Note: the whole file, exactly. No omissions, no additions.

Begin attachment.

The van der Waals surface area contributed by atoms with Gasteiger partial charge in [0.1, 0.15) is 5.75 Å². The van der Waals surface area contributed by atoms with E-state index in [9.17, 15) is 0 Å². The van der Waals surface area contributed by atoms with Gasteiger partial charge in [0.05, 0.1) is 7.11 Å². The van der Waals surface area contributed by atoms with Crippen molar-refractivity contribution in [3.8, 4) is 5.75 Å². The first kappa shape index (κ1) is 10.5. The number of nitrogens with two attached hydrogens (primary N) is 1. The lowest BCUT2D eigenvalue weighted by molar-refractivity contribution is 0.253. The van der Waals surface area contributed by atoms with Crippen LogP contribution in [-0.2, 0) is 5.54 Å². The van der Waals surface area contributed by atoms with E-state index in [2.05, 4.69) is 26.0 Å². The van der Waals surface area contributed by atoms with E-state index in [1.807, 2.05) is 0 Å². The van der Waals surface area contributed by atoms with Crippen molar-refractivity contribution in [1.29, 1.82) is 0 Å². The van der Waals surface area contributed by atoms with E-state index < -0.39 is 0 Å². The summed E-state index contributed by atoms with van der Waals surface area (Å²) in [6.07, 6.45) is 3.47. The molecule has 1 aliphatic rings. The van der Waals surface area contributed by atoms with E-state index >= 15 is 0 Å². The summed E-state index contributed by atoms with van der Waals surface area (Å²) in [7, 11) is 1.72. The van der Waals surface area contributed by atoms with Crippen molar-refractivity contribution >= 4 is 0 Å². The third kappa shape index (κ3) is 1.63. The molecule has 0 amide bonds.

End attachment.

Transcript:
The van der Waals surface area contributed by atoms with Gasteiger partial charge in [0.1, 0.15) is 5.75 Å². The van der Waals surface area contributed by atoms with E-state index in [9.17, 15) is 0 Å². The van der Waals surface area contributed by atoms with Gasteiger partial charge in [0.05, 0.1) is 7.11 Å². The van der Waals surface area contributed by atoms with Crippen molar-refractivity contribution in [3.8, 4) is 5.75 Å². The first kappa shape index (κ1) is 10.5. The number of nitrogens with two attached hydrogens (primary N) is 1. The lowest BCUT2D eigenvalue weighted by molar-refractivity contribution is 0.253. The van der Waals surface area contributed by atoms with Crippen LogP contribution in [-0.2, 0) is 5.54 Å². The van der Waals surface area contributed by atoms with E-state index in [2.05, 4.69) is 26.0 Å². The van der Waals surface area contributed by atoms with E-state index in [1.807, 2.05) is 0 Å². The van der Waals surface area contributed by atoms with Crippen molar-refractivity contribution in [1.29, 1.82) is 0 Å². The van der Waals surface area contributed by atoms with E-state index < -0.39 is 0 Å². The summed E-state index contributed by atoms with van der Waals surface area (Å²) in [6.07, 6.45) is 3.47. The molecule has 1 aliphatic rings. The van der Waals surface area contributed by atoms with E-state index >= 15 is 0 Å². The summed E-state index contributed by atoms with van der Waals surface area (Å²) in [7, 11) is 1.72. The van der Waals surface area contributed by atoms with Crippen molar-refractivity contribution >= 4 is 0 Å². The third kappa shape index (κ3) is 1.63. The molecule has 0 amide bonds.